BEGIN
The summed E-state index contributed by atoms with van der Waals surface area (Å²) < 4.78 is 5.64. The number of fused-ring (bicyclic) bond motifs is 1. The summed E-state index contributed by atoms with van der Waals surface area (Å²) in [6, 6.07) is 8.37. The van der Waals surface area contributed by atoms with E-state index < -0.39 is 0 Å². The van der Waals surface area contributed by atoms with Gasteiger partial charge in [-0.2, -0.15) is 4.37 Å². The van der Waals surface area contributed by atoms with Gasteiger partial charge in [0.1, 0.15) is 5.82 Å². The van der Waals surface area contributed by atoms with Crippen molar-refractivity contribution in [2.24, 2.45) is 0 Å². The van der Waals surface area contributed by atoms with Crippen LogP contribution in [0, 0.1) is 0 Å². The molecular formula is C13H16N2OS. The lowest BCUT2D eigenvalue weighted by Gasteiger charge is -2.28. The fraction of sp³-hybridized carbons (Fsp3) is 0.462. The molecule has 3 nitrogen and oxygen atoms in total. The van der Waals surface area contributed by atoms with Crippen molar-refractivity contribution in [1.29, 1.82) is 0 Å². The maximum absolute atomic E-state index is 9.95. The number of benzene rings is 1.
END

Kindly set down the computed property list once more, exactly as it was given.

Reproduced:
The summed E-state index contributed by atoms with van der Waals surface area (Å²) < 4.78 is 5.64. The number of fused-ring (bicyclic) bond motifs is 1. The summed E-state index contributed by atoms with van der Waals surface area (Å²) in [6, 6.07) is 8.37. The van der Waals surface area contributed by atoms with E-state index < -0.39 is 0 Å². The van der Waals surface area contributed by atoms with Gasteiger partial charge in [-0.2, -0.15) is 4.37 Å². The van der Waals surface area contributed by atoms with Gasteiger partial charge in [0.1, 0.15) is 5.82 Å². The van der Waals surface area contributed by atoms with Crippen molar-refractivity contribution in [2.24, 2.45) is 0 Å². The van der Waals surface area contributed by atoms with Crippen LogP contribution in [0, 0.1) is 0 Å². The molecular formula is C13H16N2OS. The lowest BCUT2D eigenvalue weighted by Gasteiger charge is -2.28. The fraction of sp³-hybridized carbons (Fsp3) is 0.462. The molecule has 3 nitrogen and oxygen atoms in total. The van der Waals surface area contributed by atoms with Crippen molar-refractivity contribution in [1.29, 1.82) is 0 Å². The maximum absolute atomic E-state index is 9.95. The number of benzene rings is 1.